Working From Home - Get it Right
Updated: Apr 9
As more and more people are forced to work remotely due to the Coronavirus you may find yourself working from home for the first time.
Whilst this may sound great, many people find it’s not what they expected.
Fortunately by following these simple bits of advice you can maximise your productivity and minimise any feelings of isolation.
Whilst the opportunity to rollover in bed and turn on your computer may sound irresistible, transitioning straight from sleep to work is jarring. On the way into the office we often have some time for reflection or mental preparation for the day ahead.
Follow your usual morning routine to help you get into a productive frame of mind. Even if you are not consciously planning out the day to come, you’re giving your mind time to prepare. Getting dressed into your usual work clothes can help you differentiate between home working, and home life.
Create a dedicated work space
Rather than sitting on the couch (or even your bed!) create a space that is dedicated for work. It’s even better if you can have a separate room for this purpose
, but it’s not essential - having a specific chair at a table is fine and will help you mentally switch into “work mode.”
If you’re working from home for the first time your day may seem like a blank page – while this will initially be liberating, for some people it can also be overwhelming. You may feel that you have all the time in the world and set high expectations for yourself, then find that the day has disappeared and you have little to show for it. Fortunately by following a couple of simple steps you can maximise your productivity and mental well being.
Working hours: Aim to maintain your current office hours. These are there for a reason and knowing when your work day starts and ends will give you focus and clarity. You know what to expect of yourself and your colleagues will also know when you are and aren’t available.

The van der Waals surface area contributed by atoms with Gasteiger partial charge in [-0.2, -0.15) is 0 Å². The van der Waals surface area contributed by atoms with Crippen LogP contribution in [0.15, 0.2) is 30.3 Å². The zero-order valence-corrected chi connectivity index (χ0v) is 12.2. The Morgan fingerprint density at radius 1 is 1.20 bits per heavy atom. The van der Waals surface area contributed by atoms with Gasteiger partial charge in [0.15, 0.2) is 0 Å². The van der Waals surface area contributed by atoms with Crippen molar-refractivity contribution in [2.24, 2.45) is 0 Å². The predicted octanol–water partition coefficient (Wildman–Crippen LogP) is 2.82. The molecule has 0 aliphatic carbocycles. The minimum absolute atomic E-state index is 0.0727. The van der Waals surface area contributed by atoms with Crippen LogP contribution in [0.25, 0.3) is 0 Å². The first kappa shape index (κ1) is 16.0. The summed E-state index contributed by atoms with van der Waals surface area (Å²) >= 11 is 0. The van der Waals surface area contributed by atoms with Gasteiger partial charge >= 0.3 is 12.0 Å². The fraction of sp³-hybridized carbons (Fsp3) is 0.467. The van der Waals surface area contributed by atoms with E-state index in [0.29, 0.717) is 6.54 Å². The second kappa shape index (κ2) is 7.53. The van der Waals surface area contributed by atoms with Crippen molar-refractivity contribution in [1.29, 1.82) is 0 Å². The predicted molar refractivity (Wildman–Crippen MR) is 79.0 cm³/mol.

Planning: Before you start working make a list of what you need to do today. Detail what tasks are urgent and which tasks can be done later on, which tasks are most important and which are least important. It’s a good practice to carry out the most demanding tasks first, that way you’re at your most alert and focussed while attempting them. This doesn’t work for everyone though, so if you need to start the day with light administrative tasks to ease your way in don’t feel disheartened, finding what works for you is most important.
Once you have your to do-list, set out your day into blocks of 25 minute periods, interspersed with 5 minute breaks. This may feel like you’re building-in a lot of downtime but remember when you’re at the office there are a lot of distractions too and you’re rarely working at full capacity for the whole day. Short bursts of concentrated work, with frequent breaks away from your screen, will be more productive than sitting in front of your laptop for hours at a time.
Lunch: Have an idea of what you’re going to eat for lunch – write it down so you’re less tempted to graze throughout the day and have something to look forward to! When you’ve finished eating remember to get up and take a walk around your house/flat, or outside if you’re not socially isolating – raising your heartbeat will help you avoid feeling sleepy after your meal.
Stay in touch
Working from home can be exciting, but it can also be lonely, especially if you’re used to a busy office every day. Once you’re into the flow of things and are managing your time so you’re productive and proactive, you may find yourself becoming more and more isolated. Try to vary your work where possible, schedule conference/voice calls to make sure you’re still socially connecting with people rather than just sending emails/IMs – a one minute phone call will make you feel less isolated, and be more productive than a series of one line emails. Catch up with your colleagues, customers and team mates wherever possible. Make time in these conversations to speak socially, as well as discussing what people are working on, let your colleagues know what challenges you are facing as well.
You can follow all of the above to the letter, but if you’re sat in front of a blaring television your mind will be elsewhere. Given the rapidly evolving circumstances it is tempting to have the news channels on constantly, however it will most likely be better for you to just check the news and/or your social media in your break times, rather than refreshing the same pages all day.
Some people find that they work well with music on in the background - instrumental or classical music is generally the least distracting but remember to keep the volume low. Listening to the radio rather than Spotify/CDs might be better for you as programmes are broken up by the news so you can align this with your breaks.
If you find you’re really struggling with staying off social media/other sites, then there are technical steps available. Apps like Forest and Freedom will limit your access to websites/apps for a certain time. Check with your employer first though before installing anything onto company equipment!
One last thing…while you’re working from home you may find yourself developing new aches and pains – make sure you’re following the NHS guidelines for sitting in front of your computer for long periods
That’s it for this week and should be enough to get you started.
Join us next week for some tips on things to do (and not do!) while video-calling